Jewish law dictates that there be a marriage ceremony. The ceremony entails erusin, also known as kidushin, and nisuin. The former designates the wife to the husband and the latter starts their life together. This was true two millennia ago and remains true today. See e.g. Wikipedia or Judaism 101.


6

Yes they are allowed to marry. The problems are discussed here. I personally know of such couples (and also brother-sister, sister-brother cross-over) among the most ultra-orthodox chasidim.


6

Rav Moshe Feinstein (below) rules that the wife takes the customs of the husband whether they are more lenient or more strict (as is by anyone that moves to a different place and plans to stay there he keeps the customs of that place Shulchan Aruch yd 214.2) האשה צריכה להתנהג כמנהג הבעל בין לחומרא בין לקולא Igros Moshe 1.158 I forgot to send you MAZAL TOV ...


5

It is very difficult to find accurate statistics on divorce, and differences between countries are so great that any answer can only be useful from a specific countries' perspective. Finding prevalence statistics specifically focused on shidduchim is even harder. On of the problem of using divorce statistics is that part of the high reported rates of divorce ...


5

In בכורות דף מז, there is a dispute as to whether someone who had children and then converted had fulfilled the mitzvah of פרו ורבו, the commandment for Jews to have children. R' Yochanan says he has, for there is a commandment for even gentiles to have children, as the Torah says לשבת יצרה, mankind was created to multiply. Resh lakish argued because a ...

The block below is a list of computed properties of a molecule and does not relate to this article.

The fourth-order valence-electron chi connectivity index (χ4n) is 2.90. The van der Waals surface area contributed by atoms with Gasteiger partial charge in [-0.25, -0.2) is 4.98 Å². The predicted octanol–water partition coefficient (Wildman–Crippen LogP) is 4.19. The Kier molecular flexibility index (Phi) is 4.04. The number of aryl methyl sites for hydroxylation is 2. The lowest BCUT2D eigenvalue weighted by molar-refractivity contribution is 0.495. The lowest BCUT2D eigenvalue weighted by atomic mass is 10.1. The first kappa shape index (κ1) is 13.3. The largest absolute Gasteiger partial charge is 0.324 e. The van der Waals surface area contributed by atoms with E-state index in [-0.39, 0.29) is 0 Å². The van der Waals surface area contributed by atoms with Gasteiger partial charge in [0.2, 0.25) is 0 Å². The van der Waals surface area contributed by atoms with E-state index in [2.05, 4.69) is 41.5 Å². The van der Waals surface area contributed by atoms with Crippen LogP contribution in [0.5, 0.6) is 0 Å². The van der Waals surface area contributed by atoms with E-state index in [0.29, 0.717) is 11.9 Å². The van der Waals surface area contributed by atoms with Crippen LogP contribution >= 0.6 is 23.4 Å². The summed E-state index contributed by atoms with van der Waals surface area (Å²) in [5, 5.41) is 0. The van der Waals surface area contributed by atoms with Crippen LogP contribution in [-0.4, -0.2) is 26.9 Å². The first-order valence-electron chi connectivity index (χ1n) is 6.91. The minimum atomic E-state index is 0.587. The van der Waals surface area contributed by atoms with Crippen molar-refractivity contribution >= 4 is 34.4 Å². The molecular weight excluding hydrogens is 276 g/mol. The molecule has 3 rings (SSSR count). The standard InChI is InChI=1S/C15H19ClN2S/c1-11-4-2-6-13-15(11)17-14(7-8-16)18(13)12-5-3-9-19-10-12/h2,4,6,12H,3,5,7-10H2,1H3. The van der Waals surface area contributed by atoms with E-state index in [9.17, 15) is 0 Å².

5

This exact question is asked in the first perek of Derech Eretz Rabba. As recounted in another answer essentially the response is that this Kal V'Chomer would be oker (uproot) something from the torah, in this case the possibility of a Kohen Gadol marrying and thereby having children, and we do not allow for kal v'chomers which uproot something from the ...


5

Another answer addressed how marriages became officialized. The question also asked about registration, so I'll address that. There was no official registration of a marriage. There were various forms of testimony which could be used to substantiate the claim that a man and woman were married, such as the marriage document (kesuba), witnesses of the ...


5

Yevamos 63a: אשכחיה רבי יוסי לאליהו א"ל כתיב אעשה לו עזר במה אשה עוזרתו לאדם א"ל אדם מביא חיטין חיטין כוסס פשתן פשתן לובש לא נמצאת מאירה עיניו ומעמידתו על רגליו Rebbi Yosi found Eliyahu. He said to him "it is written 'I shall make for him a helper' - in what way does she help man?" He responded "A man brings [home] wheat -does he chew on wheat? [He ...